Testa d’angelo (c.1445-1450)

Angelico, Fra (c.1395-1455)

Testa d’angelo (Head of an Angel)
Tempera and oil on panel, 17.1 x 14 cm
Wadsworth AtheneumHartford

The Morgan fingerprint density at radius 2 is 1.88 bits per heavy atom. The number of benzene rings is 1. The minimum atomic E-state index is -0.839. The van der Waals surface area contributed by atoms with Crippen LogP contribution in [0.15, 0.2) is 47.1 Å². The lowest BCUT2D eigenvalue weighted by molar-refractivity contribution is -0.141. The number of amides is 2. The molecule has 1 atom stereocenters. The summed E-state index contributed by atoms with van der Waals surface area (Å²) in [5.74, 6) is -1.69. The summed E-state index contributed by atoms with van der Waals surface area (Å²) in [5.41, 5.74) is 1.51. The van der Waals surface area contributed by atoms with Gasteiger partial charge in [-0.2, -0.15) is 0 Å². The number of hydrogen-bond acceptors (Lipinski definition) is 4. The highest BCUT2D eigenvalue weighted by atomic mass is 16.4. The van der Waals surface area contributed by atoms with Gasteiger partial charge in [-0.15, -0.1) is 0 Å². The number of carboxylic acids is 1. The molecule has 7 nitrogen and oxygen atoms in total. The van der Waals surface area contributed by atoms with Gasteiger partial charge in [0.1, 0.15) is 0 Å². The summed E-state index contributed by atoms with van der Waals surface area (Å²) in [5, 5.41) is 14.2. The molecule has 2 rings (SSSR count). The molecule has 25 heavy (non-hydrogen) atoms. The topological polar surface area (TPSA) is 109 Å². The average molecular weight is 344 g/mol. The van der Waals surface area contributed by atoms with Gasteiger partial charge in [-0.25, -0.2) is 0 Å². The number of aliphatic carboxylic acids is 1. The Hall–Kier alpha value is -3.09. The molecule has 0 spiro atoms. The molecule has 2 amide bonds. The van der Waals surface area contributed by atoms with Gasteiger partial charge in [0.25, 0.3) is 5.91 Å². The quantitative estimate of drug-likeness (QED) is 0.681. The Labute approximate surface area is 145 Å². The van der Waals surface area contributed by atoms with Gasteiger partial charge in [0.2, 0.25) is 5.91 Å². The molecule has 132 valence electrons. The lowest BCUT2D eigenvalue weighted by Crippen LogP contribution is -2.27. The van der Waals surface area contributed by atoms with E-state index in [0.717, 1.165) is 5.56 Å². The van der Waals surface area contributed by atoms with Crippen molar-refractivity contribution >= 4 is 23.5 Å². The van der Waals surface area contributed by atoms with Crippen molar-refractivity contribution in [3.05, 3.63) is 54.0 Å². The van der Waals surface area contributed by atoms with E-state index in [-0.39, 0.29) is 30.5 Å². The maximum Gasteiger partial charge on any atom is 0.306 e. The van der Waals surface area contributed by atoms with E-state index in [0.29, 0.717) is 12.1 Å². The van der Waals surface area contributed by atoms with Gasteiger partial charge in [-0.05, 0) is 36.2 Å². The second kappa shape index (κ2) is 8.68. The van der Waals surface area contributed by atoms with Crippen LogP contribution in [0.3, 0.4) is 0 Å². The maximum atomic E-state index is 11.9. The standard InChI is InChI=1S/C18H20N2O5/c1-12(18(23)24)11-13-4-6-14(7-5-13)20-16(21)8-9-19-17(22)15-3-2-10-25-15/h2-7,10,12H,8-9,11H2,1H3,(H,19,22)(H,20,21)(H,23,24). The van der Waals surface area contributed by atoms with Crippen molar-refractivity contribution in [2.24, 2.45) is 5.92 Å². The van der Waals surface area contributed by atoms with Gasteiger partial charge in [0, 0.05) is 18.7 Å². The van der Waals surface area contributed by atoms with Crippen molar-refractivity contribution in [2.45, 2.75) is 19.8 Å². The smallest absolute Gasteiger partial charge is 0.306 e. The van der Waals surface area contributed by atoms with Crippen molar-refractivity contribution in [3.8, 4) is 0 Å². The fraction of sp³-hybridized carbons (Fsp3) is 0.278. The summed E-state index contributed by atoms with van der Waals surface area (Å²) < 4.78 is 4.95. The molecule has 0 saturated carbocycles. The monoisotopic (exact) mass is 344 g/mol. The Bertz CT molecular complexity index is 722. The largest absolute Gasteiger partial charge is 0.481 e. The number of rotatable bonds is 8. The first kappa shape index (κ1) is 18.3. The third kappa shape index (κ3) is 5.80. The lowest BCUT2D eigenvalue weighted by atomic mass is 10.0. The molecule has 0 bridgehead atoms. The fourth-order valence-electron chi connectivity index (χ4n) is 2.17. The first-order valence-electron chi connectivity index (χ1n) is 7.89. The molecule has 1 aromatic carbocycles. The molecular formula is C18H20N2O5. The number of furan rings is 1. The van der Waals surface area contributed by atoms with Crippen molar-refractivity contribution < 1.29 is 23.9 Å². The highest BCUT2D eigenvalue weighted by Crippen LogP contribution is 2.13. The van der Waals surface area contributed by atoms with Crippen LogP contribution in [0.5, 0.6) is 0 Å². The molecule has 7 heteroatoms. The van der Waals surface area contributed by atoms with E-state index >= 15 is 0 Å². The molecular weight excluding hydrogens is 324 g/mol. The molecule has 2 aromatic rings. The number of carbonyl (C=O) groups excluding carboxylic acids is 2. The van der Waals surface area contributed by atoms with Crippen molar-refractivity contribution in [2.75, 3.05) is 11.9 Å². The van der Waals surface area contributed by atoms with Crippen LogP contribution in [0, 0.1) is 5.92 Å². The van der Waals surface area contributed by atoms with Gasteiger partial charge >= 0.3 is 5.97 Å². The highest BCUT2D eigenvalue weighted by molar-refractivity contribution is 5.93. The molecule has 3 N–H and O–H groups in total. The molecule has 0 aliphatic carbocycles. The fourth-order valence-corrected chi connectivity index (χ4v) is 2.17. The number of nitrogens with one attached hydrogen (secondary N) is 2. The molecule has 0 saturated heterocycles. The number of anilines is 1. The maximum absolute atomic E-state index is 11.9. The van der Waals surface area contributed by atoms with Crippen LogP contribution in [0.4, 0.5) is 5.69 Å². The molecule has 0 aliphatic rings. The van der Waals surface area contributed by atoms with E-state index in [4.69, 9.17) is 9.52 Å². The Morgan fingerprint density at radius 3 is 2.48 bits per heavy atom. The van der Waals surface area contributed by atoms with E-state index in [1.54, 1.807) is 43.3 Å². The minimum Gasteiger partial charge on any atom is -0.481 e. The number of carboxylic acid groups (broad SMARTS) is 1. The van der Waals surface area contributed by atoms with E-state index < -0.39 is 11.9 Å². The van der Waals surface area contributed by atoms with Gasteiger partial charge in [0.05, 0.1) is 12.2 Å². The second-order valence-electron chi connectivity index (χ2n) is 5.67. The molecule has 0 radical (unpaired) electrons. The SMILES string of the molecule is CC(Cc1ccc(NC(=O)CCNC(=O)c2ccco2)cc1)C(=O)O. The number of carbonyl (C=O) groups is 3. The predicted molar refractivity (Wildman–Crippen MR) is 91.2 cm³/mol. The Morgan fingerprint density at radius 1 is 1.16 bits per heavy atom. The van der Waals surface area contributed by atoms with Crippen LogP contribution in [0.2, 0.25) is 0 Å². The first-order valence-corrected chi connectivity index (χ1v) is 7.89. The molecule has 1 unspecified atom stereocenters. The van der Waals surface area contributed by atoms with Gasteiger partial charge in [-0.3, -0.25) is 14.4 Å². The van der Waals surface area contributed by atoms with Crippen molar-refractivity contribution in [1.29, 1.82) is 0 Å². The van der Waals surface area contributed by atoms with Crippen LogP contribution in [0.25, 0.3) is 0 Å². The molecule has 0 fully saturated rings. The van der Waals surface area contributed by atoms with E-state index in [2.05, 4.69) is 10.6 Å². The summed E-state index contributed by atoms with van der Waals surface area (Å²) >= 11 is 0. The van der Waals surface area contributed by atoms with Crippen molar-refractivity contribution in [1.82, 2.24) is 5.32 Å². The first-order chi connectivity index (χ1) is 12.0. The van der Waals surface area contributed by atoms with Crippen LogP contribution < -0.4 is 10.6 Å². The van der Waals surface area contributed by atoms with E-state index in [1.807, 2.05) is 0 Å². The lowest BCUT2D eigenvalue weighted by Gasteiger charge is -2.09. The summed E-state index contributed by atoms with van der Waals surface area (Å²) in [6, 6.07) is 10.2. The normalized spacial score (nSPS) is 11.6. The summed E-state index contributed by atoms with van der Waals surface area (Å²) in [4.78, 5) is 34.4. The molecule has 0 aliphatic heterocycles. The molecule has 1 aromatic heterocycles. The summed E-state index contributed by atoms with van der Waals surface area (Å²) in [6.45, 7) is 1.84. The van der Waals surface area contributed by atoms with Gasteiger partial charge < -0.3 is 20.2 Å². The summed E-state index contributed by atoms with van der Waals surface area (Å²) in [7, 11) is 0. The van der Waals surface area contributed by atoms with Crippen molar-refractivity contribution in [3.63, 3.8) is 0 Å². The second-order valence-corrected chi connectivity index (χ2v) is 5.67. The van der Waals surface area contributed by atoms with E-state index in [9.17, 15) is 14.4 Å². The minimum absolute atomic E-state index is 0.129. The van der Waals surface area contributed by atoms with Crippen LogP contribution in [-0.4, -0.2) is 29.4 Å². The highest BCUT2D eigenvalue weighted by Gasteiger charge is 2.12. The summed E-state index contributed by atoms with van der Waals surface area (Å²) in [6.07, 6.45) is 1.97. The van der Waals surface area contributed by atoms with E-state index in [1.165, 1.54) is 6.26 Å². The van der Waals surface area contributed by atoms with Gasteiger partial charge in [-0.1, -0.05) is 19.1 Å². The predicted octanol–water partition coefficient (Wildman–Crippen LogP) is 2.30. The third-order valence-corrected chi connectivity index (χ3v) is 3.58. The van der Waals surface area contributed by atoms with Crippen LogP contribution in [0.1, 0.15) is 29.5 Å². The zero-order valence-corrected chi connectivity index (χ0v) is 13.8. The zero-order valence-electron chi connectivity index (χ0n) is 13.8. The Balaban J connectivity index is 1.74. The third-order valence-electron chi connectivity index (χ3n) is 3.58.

This small panel is a portion of an altarpiece depicting the Virgin and Christ Child, now in the Rijksmuseum, Amsterdam. With a gesture of honor and devotion, the angel holds up a cloth (fully visible in the Amsterdam panel) behind the seated Virgin. The cloth’s bold red and black pattern complements the angel’s extraordinary wings. The delicate features of the angel, such as the elegant neck and tender glance, demonstrate Fra Angelico’s ability to paint religious subjects in a restrained yet compelling and lively manner—qualities that solidified his reputation as one of the most innovative artists of the early Renaissance. Born outside Florence, Guido di Pietro was already an established artist when he joined the Dominican Order around 1420. Throughout his career, several religious institutions, including his own monastery, commissioned him to paint major altarpieces. Soon after his death, the artist was named “pictor angelicus” (the angelic painter) and became known as Fra Angelico. (WA)